Background: Despite the multiple endocrine, cardiovascular, and gastroenterologic problems of patients with Williams-Beuren Syndrome (WBS), Studies considering metabolism and bone quality in WBS are almost entirely absent from the literature.
Objective and hypotheses: We evaluate bone mineral status and metabolism in a cohort of patients with WBS.
Method: Thirty-one children (15 females, 16 males; mean age 9.61±2.74 years) and ten young adults (six females, four males; mean age 21.4±5.1 years) with WBS were evaluated and compared with two age-, sex-, and body-size-matched healthy control groups. IN WBS and controls we evaluated ionised and total calcium, phosphate, parathyroid hormone (PTH), 25-hydroxyvitamin D, 1,25-dihydroxyvitamin D, osteocalcin, bone alkaline phosphatase levels, and urinary deoxypyridinoline concentrations. We also calculated the phalangeal amplitude-dependent speed of sound (AD-SoS) and the bone transmission time (BTT) z-scores. Spearmans (rank) correlation test showed that AD-SoS z-score values were significantly inversely correlated with age (P<0.005). Both BSAP and osteocalcin levels also showed a significant correlation with total calcium values (P<0.005). PTH correlated significantly with ionised calcium (P<0.05) and osteocalcin (P<0.005).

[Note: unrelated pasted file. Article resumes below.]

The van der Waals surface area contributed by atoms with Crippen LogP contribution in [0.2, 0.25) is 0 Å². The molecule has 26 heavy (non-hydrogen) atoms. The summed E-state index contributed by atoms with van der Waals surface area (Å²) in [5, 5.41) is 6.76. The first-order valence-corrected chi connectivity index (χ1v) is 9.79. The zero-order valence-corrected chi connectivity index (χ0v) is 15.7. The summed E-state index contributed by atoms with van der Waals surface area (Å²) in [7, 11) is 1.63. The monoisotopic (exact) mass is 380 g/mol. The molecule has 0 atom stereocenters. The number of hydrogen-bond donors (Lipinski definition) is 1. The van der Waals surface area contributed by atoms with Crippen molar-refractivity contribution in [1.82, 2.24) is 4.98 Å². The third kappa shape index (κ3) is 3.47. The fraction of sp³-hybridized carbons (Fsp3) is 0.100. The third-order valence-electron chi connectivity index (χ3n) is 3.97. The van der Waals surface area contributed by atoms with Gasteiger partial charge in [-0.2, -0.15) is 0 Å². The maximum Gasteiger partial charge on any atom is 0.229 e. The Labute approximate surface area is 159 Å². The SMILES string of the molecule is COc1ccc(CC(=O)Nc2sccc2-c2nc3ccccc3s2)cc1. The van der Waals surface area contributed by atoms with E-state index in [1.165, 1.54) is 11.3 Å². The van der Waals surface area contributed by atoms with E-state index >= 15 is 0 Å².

Results: WBS patients showed a significantly reduced AD-SoS z-score (P<0.0001) and BTT z-score (P<0.0001) than the controls. This finding persisted when we divided the sample into paediatric or adult patients. WBS also had significantly higher ionised (P<0.001) and total calcium (P<0.0001) levels as well as higher PTH levels (P<0.0001) compared with the controls. However, WBS children and adolescents had significantly lower serum osteocalcin levels (P<0.001) and urinary deoxypyridinoline concentrations (P<0.0001) than the controls.
Conclusion: WBS subjects exhibit a significant reduction in bone mineral status and impaired bone metabolism; this suggests the need to closely monitor these subjects.
10 - 12 Sep 2016
European Society for Paediatric Endocrinology